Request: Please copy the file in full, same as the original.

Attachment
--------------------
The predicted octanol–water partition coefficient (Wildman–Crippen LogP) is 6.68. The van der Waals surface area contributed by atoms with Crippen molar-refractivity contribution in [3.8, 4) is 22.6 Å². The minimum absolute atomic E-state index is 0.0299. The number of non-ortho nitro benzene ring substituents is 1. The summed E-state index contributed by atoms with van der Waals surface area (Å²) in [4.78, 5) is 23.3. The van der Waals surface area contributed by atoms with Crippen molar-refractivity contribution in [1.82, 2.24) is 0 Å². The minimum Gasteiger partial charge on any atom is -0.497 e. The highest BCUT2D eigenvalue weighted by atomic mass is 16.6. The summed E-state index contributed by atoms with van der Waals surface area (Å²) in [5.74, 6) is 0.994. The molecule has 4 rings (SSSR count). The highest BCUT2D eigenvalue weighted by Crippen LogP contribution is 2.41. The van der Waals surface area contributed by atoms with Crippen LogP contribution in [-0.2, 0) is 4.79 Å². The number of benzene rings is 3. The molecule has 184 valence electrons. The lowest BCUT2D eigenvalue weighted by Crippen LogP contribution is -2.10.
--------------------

The predicted octanol–water partition coefficient (Wildman–Crippen LogP) is 6.68. The van der Waals surface area contributed by atoms with Crippen molar-refractivity contribution in [3.8, 4) is 22.6 Å². The minimum absolute atomic E-state index is 0.0299. The number of non-ortho nitro benzene ring substituents is 1. The summed E-state index contributed by atoms with van der Waals surface area (Å²) in [4.78, 5) is 23.3. The van der Waals surface area contributed by atoms with Crippen molar-refractivity contribution in [1.82, 2.24) is 0 Å². The minimum Gasteiger partial charge on any atom is -0.497 e. The highest BCUT2D eigenvalue weighted by atomic mass is 16.6. The summed E-state index contributed by atoms with van der Waals surface area (Å²) in [5.74, 6) is 0.994. The molecule has 4 rings (SSSR count). The highest BCUT2D eigenvalue weighted by Crippen LogP contribution is 2.41. The van der Waals surface area contributed by atoms with Crippen LogP contribution in [-0.2, 0) is 4.79 Å². The number of benzene rings is 3. The molecule has 184 valence electrons. The lowest BCUT2D eigenvalue weighted by Crippen LogP contribution is -2.10.